July 3, 1988
Rain fell over parts of the nation's Farm Belt but not enough to break the back of the dry spell, and Virginia farmers who were helped two years ago by donated hay returned the favor to a village in Ohio. The drought also created a controversy in Illinois, where Gov. James R. Thompson declared today "a day of prayer for rain." Thompson's action angered American Atheists, a group in Austin, Tex.
CALIFORNIA | LOCAL
June 10, 1990 |
The full realization of Southern California's four-year drought came rushing up to me a few weeks ago as my plane descended into the lush green hills of western Missouri. A longtime resident of Southern California, I had paid scant notice to the parched brown landscape that unfolded beneath as I flew out of the Los Angeles Basin last month for a vacation with relatives in the Kansas City, Mo., area, where I grew up.
July 14, 1993 |
Torrential rains pounded this flood-stricken city on Tuesday, threatening a crucial water treatment plant and raising fears of an outbreak of water-borne diseases, while the Mississippi River continued roaring out of its banks, swallowing farmland from Minnesota through Missouri. Storms raked across Iowa, southern Minnesota and southwest Wisconsin Tuesday, pumping more energy into the cresting Mississippi River.
July 21, 1993 |
Meteorologists warned Tuesday that the Midwest is not out of trouble, despite hopes that a crest in record Mississippi River levels would spell an end to the devastating floods that have caused billions of dollars in structural damage and crop losses. Conditions that caused the flooding still stubbornly hover in the atmosphere, feeding extra moisture to routine summer thunderstorms that have been rolling into Missouri and Iowa.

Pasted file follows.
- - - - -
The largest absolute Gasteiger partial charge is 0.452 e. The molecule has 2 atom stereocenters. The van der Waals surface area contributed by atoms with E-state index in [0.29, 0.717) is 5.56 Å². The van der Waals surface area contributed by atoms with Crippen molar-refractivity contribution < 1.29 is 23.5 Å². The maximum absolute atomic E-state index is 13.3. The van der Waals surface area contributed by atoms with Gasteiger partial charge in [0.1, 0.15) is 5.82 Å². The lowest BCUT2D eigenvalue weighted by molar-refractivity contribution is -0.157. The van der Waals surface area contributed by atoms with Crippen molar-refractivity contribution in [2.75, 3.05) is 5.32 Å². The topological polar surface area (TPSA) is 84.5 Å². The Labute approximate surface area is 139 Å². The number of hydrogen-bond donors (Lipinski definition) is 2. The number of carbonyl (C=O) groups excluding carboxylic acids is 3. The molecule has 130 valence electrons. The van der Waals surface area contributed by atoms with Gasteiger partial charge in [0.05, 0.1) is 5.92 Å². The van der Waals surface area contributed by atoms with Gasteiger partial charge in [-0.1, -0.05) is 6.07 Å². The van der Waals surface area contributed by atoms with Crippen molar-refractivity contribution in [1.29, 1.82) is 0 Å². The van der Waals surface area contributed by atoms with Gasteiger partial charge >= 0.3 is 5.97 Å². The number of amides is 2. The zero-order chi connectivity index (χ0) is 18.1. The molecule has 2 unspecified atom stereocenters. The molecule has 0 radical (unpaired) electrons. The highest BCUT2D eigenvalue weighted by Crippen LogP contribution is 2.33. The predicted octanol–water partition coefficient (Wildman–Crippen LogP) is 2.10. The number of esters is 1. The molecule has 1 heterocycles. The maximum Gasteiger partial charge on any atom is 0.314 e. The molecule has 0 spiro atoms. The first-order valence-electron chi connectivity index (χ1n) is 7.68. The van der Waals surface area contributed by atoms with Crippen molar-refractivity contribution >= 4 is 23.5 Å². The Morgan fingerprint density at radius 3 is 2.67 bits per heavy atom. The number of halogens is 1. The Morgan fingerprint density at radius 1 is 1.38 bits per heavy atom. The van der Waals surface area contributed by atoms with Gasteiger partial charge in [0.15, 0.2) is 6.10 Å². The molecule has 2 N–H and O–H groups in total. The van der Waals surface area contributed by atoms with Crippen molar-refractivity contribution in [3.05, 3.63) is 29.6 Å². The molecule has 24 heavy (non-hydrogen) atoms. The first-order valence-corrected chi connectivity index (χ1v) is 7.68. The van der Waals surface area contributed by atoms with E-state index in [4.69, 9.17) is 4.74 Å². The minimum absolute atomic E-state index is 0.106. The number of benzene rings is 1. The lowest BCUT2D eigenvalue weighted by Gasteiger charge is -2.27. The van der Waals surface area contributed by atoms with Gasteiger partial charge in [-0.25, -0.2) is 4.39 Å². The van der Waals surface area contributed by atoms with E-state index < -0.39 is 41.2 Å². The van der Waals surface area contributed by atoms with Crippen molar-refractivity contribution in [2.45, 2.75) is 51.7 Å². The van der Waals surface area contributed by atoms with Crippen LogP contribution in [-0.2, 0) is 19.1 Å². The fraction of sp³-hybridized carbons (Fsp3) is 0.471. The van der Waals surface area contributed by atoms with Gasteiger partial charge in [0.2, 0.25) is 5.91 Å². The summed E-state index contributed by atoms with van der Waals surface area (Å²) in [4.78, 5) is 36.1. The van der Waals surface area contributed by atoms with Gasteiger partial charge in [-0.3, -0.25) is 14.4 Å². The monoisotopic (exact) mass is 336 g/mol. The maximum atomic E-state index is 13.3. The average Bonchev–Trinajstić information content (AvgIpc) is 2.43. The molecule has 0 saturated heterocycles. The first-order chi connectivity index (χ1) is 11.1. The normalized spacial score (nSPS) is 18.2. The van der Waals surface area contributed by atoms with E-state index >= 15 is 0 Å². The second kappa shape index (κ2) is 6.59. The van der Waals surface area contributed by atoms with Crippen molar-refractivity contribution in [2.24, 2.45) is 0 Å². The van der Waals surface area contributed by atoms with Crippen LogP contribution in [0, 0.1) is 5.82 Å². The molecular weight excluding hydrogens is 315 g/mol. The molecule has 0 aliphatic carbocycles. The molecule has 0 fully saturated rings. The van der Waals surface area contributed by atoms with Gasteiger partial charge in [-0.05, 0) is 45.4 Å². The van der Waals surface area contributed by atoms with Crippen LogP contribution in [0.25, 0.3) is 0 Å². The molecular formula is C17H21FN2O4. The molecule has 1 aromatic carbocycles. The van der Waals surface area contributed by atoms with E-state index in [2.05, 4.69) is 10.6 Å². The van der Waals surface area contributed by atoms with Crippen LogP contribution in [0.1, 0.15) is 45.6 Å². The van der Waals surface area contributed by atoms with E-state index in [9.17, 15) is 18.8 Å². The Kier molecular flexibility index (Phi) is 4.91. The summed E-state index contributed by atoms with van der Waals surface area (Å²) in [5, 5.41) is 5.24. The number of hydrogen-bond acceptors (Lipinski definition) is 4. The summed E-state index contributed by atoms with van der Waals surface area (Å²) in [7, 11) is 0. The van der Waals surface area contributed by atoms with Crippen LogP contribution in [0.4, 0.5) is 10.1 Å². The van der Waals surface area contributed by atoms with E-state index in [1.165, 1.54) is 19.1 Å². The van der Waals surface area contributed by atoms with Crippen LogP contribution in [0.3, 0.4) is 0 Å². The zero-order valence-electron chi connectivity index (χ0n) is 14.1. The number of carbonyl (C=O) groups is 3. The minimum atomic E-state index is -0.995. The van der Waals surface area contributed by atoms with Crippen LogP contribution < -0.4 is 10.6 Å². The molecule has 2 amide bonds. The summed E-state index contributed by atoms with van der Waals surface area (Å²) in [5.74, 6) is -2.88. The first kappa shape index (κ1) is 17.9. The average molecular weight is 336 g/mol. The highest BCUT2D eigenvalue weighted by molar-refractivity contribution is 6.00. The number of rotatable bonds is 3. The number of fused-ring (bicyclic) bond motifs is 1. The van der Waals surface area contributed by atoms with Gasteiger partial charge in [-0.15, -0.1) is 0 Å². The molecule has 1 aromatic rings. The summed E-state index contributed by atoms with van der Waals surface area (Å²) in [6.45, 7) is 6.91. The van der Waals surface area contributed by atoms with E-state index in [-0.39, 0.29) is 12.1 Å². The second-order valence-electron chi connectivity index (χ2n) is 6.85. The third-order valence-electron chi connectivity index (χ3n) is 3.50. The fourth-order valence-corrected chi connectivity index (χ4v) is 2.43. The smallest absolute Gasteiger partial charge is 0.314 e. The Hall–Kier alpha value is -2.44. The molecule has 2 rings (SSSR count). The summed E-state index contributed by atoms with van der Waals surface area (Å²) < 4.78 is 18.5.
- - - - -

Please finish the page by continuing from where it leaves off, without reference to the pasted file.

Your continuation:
July 31, 1993 |
At least 25 miles from the brown edge of the nearest floodwaters, Eldon Mattson squints into the brilliant sunlight of a Missouri afternoon and contemplates a field of withered, yellowing cornstalks. He is sizing up the good luck that has placed him far from the inundated river bottoms, and the bad luck that Mattson reckons will rob him of at least a quarter of his usual harvest anyway. "Oh, we're high and dry here as far as the flooding's concerned. The rain hasn't flooded us . . .
June 17, 1990 |
Severe thunderstorms raked parts of the Midwest on Saturday, causing widespread flooding and at least two deaths in Iowa and Illinois. Tornadoes destroyed five houses in South Dakota and ripped through a Nebraska town. Hundreds of Iowans were forced to evacuate their homes when up to 6 inches of rain fell over parts of the state, and roads and bridges were washed out.